According to Investment News, over the next 30 years, $30 trillion will be passed down from baby boomers, to Generation X, to millennials.1
That’s why, when meeting with new clients, I’ll often say, “Tell me about your estate plan or any trusts you have.” Then I’ll ask: “Are they set up to help carry out your wishes?”
And a lot of times I’ll hear clients respond, “Trusts are only for the wealthy,” while others will say they have trusts set up, but several years have elapsed since they have reviewed them.
In the interim, the children of these clients will have grown, married and now have children of their own.
And those are good reasons to consider a trust now–this financial vehicle, after all, can be an important part of an estate plan, since it holds assets on behalf of a beneficiary and can specify exactly how and when the assets are to be distributed.
Trusts not only help facilitate the disposition of assets by detailing who gets what, but they can also last for many years— throughout the surviving spouse’s lifetime and the children’s lifetimes, as well. Trusts can also provide an “incentive” for beneficiaries to match the income they earn so they don’t become “trust fund babies.”
There are reasonable ways to use trusts to protect assets for the next generation and beyond.
Whatever the motive for setting up a trust, all parents want to make sure that their minor children are taken care of in the event of their death. For adult children, other considerations may arise. Consider a situation where an inheritance is left outright to a child who is married, and the inheritance is commingled with other assets. What happens to the inheritance if the couple gets divorced? It is likely that the assets may be split between their children and the ex-husband or ex-wife.
Another potential problem: How financially responsible are the children? Has one child done very well financially so that leaving money outright to him or her will increase this individual’s estate taxes (plus inheritance taxes if the state of residence has such a tax)? And what if other children need more help and can’t manage their assets by themselves?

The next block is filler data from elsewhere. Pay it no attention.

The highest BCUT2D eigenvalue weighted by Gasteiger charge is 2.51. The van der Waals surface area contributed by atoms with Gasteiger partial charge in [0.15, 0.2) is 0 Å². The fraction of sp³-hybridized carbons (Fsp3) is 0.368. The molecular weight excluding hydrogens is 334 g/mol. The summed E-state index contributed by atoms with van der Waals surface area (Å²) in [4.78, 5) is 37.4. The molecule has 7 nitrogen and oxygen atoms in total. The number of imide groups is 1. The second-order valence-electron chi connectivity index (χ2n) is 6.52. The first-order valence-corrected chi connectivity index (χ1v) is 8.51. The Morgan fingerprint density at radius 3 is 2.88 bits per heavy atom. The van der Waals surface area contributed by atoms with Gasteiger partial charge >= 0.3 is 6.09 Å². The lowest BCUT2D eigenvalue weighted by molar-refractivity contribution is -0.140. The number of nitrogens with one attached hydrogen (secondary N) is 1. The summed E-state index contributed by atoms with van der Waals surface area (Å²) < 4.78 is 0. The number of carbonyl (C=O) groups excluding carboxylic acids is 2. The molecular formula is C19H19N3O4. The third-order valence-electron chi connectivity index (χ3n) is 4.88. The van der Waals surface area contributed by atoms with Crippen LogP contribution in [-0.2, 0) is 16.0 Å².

By setting up a trust, you can communicate how you want the money you leave to your children to be managed, the circumstances under which it will be distributed and when it should be withheld. You can also determine if your children will be able to control the money at a certain age as either co-trustees or recipients of the full balance of the trust.
As second marriages become more common, they pose yet another issue. While remarriage can bring great happiness to people’s lives, it can also bring challenges for structuring an estate plan that provides support for the surviving spouse and any children from the previous marriage.
Here, a credit shelter trust (or bypass trust) can provide income to the surviving spouse, while preserving the deceased spouse’s control over the remainder beneficiaries, who may include children from a previous marriage. Another type of trust is a qualified terminable interest property (QTIP) trust that can provide income and even principal (if needed) for a surviving spouse, while preserving the underlying assets and controlling how they are distributed to children from a previous marriage, or to other beneficiaries.
While many clients we meet understandably don’t want to control their assets “from the grave,” there are reasonable ways to use trusts to protect assets for the next generation and beyond. It is essential that you work with your financial advisor, attorney and CPA to properly establish an estate plan that fits you.
This article was contributed on behalf of Hallmark Capital Management, Inc. (Hallmark) by Steven B. Resler, CFP®, vice president and client relationship manager at Hallmark.
1Liz Skinner, “The great wealth transfer is coming, putting advisers at risk,” Investmentnews.com, July 13, 2015.
This article is not intended as investment, legal, accounting or tax advice. Any opinions, recommendations or indications of past performance contained in this article may be subject to risks and uncertainties beyond the control of Hallmark Capital Management, Inc. (Hallmark) and are no guarantee of future returns. Hallmark does not guarantee or certify the accuracy, completeness or timeliness of the information presented in this article. Hallmark is an investment advisor registered with the U.S. Securities and Exchange Commission. Registration with the SEC does not imply that Hallmark or any individual providing investment advisory services on behalf of Hallmark possesses a certain level of skill or training. © Hallmark Capital Management, Inc. All rights reserved.
This article was originally published in the December 2016/January 2017 issue of Worth.